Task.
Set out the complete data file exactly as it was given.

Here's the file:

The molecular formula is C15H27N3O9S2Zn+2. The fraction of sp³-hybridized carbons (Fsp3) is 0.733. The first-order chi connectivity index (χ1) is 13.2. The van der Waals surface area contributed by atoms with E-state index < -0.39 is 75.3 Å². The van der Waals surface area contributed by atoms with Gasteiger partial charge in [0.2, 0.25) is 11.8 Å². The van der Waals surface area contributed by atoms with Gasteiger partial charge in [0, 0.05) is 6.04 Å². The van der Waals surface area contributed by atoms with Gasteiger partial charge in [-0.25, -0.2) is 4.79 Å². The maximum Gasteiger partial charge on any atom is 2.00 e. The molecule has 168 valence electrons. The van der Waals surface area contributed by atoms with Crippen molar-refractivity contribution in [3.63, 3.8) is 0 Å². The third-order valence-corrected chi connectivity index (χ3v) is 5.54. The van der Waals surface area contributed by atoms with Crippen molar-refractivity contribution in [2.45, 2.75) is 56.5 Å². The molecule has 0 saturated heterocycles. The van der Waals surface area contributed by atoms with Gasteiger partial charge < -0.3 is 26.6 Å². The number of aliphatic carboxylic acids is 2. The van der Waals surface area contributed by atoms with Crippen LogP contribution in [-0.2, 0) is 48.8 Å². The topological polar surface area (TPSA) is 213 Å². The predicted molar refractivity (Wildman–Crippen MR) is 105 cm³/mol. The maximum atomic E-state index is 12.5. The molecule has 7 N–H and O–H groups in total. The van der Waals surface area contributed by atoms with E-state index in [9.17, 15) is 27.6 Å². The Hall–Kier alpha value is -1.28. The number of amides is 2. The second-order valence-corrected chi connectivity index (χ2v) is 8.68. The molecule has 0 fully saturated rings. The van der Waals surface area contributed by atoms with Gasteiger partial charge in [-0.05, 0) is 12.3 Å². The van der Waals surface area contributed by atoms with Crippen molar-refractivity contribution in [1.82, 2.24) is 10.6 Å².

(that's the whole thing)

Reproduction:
The molecular formula is C15H27N3O9S2Zn+2. The fraction of sp³-hybridized carbons (Fsp3) is 0.733. The first-order chi connectivity index (χ1) is 13.2. The van der Waals surface area contributed by atoms with E-state index < -0.39 is 75.3 Å². The van der Waals surface area contributed by atoms with Gasteiger partial charge in [0.2, 0.25) is 11.8 Å². The van der Waals surface area contributed by atoms with Gasteiger partial charge in [0, 0.05) is 6.04 Å². The van der Waals surface area contributed by atoms with Gasteiger partial charge in [-0.25, -0.2) is 4.79 Å². The maximum Gasteiger partial charge on any atom is 2.00 e. The molecule has 168 valence electrons. The van der Waals surface area contributed by atoms with Crippen molar-refractivity contribution in [3.63, 3.8) is 0 Å². The third-order valence-corrected chi connectivity index (χ3v) is 5.54. The van der Waals surface area contributed by atoms with Crippen molar-refractivity contribution in [2.45, 2.75) is 56.5 Å². The molecule has 0 saturated heterocycles. The van der Waals surface area contributed by atoms with Gasteiger partial charge < -0.3 is 26.6 Å². The number of aliphatic carboxylic acids is 2. The van der Waals surface area contributed by atoms with Crippen LogP contribution in [-0.2, 0) is 48.8 Å². The topological polar surface area (TPSA) is 213 Å². The predicted molar refractivity (Wildman–Crippen MR) is 105 cm³/mol. The maximum atomic E-state index is 12.5. The molecule has 7 N–H and O–H groups in total. The van der Waals surface area contributed by atoms with E-state index in [9.17, 15) is 27.6 Å². The Hall–Kier alpha value is -1.28. The number of amides is 2. The second-order valence-corrected chi connectivity index (χ2v) is 8.68. The molecule has 0 fully saturated rings. The van der Waals surface area contributed by atoms with Gasteiger partial charge in [-0.05, 0) is 12.3 Å². The van der Waals surface area contributed by atoms with Crippen molar-refractivity contribution in [1.82, 2.24) is 10.6 Å².